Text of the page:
There’s a recent article in the Daily Mail written by women who think men should not stay over night in the maternity ward, with their partner, after their new baby is born. Saying she felt ‘vulnerable’ and unsafe and that many other mums feel the same. Whilst I don’t dispute other peoples feelings and concerns, I do however, think it’s right for dads to make their own decision as to whether to stay over night, to support their partner and bond with their new baby.
The only reason Mr Firstooth would have been pried away from our baby for the night, would be if our first child didn’t have any overnight care. We have the in-laws to thank for taking care of our son whilst we were in hospital. I needed him. No-one else would have sufficed during the night. I just needed his presence, both times. It wasn’t just for the support, it was to savour every moment with each of our new additions. Also, babies are at their most content when they are first born, he couldn’t miss out on the only sleep-full night.
With our first child we experienced what it’s like to be on the ward. One small room, filled with families and their new babies. I bloody hated every single second. But I still cherished every precious moment with our son. I didn’t hate it because there were other peoples husbands next to me, or across from me. I hated it because I wanted my own privacy, I didn’t want to hear Mr and Mrs Smith on the other side of the curtain calling everyone in their phone, hearing their phones clicking from numerous Facebook updates, and then the alerts following (at 10pm at night). I didn’t want to be hidden behind a curtain. I wanted space. Not once did I feel vulnerable, I didn’t at all wonder whether the husband in the next door cubicle would swap our babies or worse, steal mine. Why would I when I knew he would be just as smitten about his own baby as my partner was about ours. I could never deny someone the right to be there for their partner.
The article then goes on to say ‘You’re at your most exposed after giving birth. The curtain only offers a small amount of privacy; everyone can see through the gaps’. I don’t disagree anyone could peek in, there are some very strange people in the world. Firstly however, why would anyone want to have a look? You’ll most likely be sleeping or feeding. Secondly, if someone peeked through, I would have been surprised but since I wouldn’t have my legs splayed for everyone to see my war wound and catheter and I also would not have been naked with all hanging out, I certainly wouldn’t have felt ‘exposed’ by the peeping tom, because I wouldn’t have been exposing myself.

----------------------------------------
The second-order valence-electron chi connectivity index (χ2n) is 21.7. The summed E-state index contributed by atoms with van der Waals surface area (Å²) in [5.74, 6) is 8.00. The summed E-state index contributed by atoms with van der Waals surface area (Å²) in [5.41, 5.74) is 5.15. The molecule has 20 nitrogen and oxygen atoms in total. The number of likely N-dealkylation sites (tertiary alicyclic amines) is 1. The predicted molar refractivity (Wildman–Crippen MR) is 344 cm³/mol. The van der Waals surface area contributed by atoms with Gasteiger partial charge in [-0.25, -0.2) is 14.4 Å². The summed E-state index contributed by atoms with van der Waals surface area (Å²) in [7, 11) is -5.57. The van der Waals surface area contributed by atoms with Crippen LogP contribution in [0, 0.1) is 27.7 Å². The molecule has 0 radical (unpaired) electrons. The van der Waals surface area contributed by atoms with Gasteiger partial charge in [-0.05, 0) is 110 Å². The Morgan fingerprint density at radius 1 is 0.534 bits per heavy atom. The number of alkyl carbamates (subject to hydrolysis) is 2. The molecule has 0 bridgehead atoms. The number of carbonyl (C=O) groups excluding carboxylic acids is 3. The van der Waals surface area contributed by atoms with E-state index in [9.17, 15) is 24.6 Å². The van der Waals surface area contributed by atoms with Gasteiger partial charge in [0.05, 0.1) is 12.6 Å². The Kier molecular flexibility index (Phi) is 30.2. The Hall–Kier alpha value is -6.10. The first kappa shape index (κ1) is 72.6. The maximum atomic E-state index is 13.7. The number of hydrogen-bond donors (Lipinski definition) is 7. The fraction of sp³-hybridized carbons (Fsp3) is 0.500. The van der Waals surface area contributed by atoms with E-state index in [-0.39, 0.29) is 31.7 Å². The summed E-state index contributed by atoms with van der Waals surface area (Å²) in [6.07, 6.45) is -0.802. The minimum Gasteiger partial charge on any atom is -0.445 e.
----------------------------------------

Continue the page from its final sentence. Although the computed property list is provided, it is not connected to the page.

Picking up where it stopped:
The article also states an issue of privacy between her and her husband (whilst having her catheter removed). Dignity does not exist after having a baby, it also ceases to exist weeks after giving birth. Your partner has just seen a human emerge from you, in what I can only imagine as an unforgettably gory view. He sees any catheters being fitted, he’s seen it all. I asked my partner to regularly check my stitches, we also had an incident with my own catheter, which lead to him catching my bag of wee and having a quick look, just to confirm, yes, catheter has indeed come loose. The whole process of childbirth brings a new kind of intimacy to your relationship that you wouldn’t imagine.
I appreciate that we live in a time that sees the father play a larger role in their childs life. Paternity laws are changing, for the benefit of new fathers, should they choose to spend longer with their new baby. Overnight stays are now allowed and I think it’s a brilliant choice. It’s not a ploy to relieve midwives of their duties, but to help families bond. Having my partner around actually meant our midwives were with us a lot more, he had never picked up a baby, nor changed one. Our midwives were very helpful in giving him a crash course to do so. Whilst I laid in bed helpless, watching. I wasn’t able to reach over and pick either of my children up the evenings after their birth. Without him there I think I would have gone to pieces in my uselessness.
It’s a choice for fathers, whether they want to stay the night with their family in a maternity ward, a choice that they are at liberty to make. We can all share a high-five in the corridors in celebration of our new additions and loving, empathetic smiles. Perhaps the women who contributed to the article would have felt different, had they have stayed in their own private room (which was my first request the second time). That would be my only privacy issue, not with men, but with everyone. If only it were possible for every family to have their own room, instead of cubicle.